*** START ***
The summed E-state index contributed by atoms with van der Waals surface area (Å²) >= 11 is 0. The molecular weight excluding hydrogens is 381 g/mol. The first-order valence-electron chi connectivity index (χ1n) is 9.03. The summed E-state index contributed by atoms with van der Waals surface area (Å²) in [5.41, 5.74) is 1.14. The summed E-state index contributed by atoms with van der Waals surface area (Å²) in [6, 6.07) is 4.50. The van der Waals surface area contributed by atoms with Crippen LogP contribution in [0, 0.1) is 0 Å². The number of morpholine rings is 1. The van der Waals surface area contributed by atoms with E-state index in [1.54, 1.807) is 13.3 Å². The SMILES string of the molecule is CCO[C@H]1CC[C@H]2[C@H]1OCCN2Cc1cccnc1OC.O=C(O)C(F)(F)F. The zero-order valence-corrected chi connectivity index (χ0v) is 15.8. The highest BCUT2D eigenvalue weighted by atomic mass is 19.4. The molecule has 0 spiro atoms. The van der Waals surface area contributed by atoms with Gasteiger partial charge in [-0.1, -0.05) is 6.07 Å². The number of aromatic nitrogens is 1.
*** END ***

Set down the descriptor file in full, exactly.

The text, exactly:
The summed E-state index contributed by atoms with van der Waals surface area (Å²) >= 11 is 0. The molecular weight excluding hydrogens is 381 g/mol. The first-order valence-electron chi connectivity index (χ1n) is 9.03. The summed E-state index contributed by atoms with van der Waals surface area (Å²) in [5.41, 5.74) is 1.14. The summed E-state index contributed by atoms with van der Waals surface area (Å²) in [6, 6.07) is 4.50. The van der Waals surface area contributed by atoms with Crippen LogP contribution in [0, 0.1) is 0 Å². The number of morpholine rings is 1. The van der Waals surface area contributed by atoms with E-state index in [1.54, 1.807) is 13.3 Å². The SMILES string of the molecule is CCO[C@H]1CC[C@H]2[C@H]1OCCN2Cc1cccnc1OC.O=C(O)C(F)(F)F. The zero-order valence-corrected chi connectivity index (χ0v) is 15.8. The highest BCUT2D eigenvalue weighted by atomic mass is 19.4. The molecule has 0 spiro atoms. The van der Waals surface area contributed by atoms with Gasteiger partial charge in [-0.1, -0.05) is 6.07 Å². The number of aromatic nitrogens is 1.